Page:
Three Worlds Analogyfleeting
three worlds analogy of OAuth 2.0
When trying to grasp the meaning of oauth 2.0 flows using self-encoded access tokens, I realized it was easier that way.
There are three worlds
- the world of real people, with names, addresses etc
- the world of JWT claim, composed of (key, value) data,
- the world of resources, whose nature depends on the domain.
The two servers defined in oauth 2.0 are translators between those worlds.
- the authorization server translates stuffs from the world of people to the world of claims,
- the resource server translates stuffs from the world of claims to the world of resources.
More precisely, the standard flow is like this:
- the client asks the user and the authorization server to privately discuss, so that the authorization transforms a people decision to a set of claims (contained in the access token).
- the authorization server provides this token to the client that in turn gives it to the resource server.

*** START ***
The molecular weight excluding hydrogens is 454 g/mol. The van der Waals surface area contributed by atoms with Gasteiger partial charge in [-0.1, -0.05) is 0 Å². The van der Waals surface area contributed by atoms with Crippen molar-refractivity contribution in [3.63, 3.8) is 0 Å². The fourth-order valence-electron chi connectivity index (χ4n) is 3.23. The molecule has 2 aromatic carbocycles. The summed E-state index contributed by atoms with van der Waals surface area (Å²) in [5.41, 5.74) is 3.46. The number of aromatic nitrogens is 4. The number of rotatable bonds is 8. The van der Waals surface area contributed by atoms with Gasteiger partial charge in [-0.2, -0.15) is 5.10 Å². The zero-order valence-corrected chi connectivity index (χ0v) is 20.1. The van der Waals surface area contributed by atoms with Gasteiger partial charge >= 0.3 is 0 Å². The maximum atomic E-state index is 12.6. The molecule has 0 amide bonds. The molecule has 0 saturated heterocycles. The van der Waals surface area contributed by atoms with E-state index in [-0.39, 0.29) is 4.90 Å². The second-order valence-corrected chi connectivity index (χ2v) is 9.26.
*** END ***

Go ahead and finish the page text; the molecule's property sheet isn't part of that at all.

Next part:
- the resource server translates this token into use of resources
On this flow, we can see that the resource server does not need to understand how the world of people work. It does not even need to assume that it exists. What only matters to it is the notion of claims and how those map to use of resources.
Similarly, the authorization server only needs to know how to produce claims, without assuming the existence of resources.
What glues those worlds is the designer of the system that ensures that the translation make sense and that a story of the form “user A can use resource R” can be lived.